Elections are a numbers game

The chance to vote is coming in B.C. but how many people will come out to vote?

To win a provincial election you do not have to get more than 50 per cent of the eligible voters in British Columbia…you just have to get more votes than the candidates you are running against.

When you look back at the history of people voting in elections in B.C. and the number of parties involved, a candidate does not have to get anywhere near the numbers of votes to win as one might think.

Sadly, over time, the percentage of people voting has become the only sure thing when elections are held in B.C.

Going back to 1928, Elections BC has the numbers provided online of how many people get out and vote in provincial elections. In the past two elections in B.C., in 2005 and 2009, the percentage of registered voters who cast a ballot dropped from 62.36 per cent to 55.14 per cent. These are the only two times in the history of provincial elections in B.C. when their number has dropped below 65 per cent.

When you look at the breakdown of these numbers into age groups the numbers show a disturbing trend.

In 2009, only 26.88 per cent of eligible voters between the ages of 18 and 24 voted. Those between the ages of 25 and 34 hit 33.69 per cent. The highest percentage of eligible voters who cast a ballot were between the ages of 65 and 74 with 71.53 per cent.

It is far too easy to say young people do not care about politics. Saying that young people are apathetic is not fair to the younger generation either. People need to be given a reason to get out and vote. Sure it is a democratic right, and in a perfect world everyone would see this as enough of a reason to cast their democratically earned ballot. But the reality is too many people do not see a difference in what they are being offered.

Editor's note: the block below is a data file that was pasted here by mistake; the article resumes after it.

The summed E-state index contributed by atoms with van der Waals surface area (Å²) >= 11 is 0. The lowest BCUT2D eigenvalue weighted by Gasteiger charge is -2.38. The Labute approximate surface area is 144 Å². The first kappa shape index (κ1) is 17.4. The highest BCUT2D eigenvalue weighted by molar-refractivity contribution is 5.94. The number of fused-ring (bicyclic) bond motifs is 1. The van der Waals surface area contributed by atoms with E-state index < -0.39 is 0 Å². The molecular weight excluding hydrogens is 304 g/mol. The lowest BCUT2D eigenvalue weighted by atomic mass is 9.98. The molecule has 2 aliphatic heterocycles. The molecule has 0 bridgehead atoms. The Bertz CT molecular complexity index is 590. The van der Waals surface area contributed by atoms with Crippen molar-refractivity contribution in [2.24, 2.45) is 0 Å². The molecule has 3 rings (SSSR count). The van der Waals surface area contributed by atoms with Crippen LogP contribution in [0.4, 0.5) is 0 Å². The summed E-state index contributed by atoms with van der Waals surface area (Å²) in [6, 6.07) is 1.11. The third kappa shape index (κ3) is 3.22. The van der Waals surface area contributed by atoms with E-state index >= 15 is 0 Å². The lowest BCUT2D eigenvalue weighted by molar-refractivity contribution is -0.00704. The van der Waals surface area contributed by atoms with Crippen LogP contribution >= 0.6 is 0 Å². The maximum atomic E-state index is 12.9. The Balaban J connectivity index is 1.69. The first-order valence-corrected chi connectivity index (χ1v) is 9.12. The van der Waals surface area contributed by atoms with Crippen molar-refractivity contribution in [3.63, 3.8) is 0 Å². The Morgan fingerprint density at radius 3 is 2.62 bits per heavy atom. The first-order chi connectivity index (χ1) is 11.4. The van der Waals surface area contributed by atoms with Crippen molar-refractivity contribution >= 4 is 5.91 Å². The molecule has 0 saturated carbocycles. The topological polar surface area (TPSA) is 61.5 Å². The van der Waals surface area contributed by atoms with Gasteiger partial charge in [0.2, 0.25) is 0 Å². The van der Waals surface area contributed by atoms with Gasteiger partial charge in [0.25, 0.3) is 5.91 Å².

Politics is a game played by candidates who make many promises. But once a group gets into power there is a tendency to forget who voted them into their very important positions.  This is what I have heard from many people who debate whether the effort of learning about what is happening in an election is really worth it.

In B.C., residents have stepped up over the past few years to have their voices heard. They have come together to change policies they did not like. This kind of passion is what needs to be found again if there is any hope of getting more people out to vote in this election.

It does not matter who you vote for on any election day, but you should always vote for one simple reason. The people elected are the policy makers who will affect your lives for the near future. They will decide what will be taxed and what work gets completed in the province. They will be your voice, provincially, nationally and internationally moving forward.

The people in Golden showed, at the recently held all candidates meeting, that they can be political on many different issues. Many people stepped up to the microphone to ask challenging questions to the current batch of Columbia River-Revelstoke MLA hopefuls. They talked about many of the important issues that are vital to the  future of Golden.

Hopefully this momentum carries on to election day and the tide begins to change on how many votes are cast.

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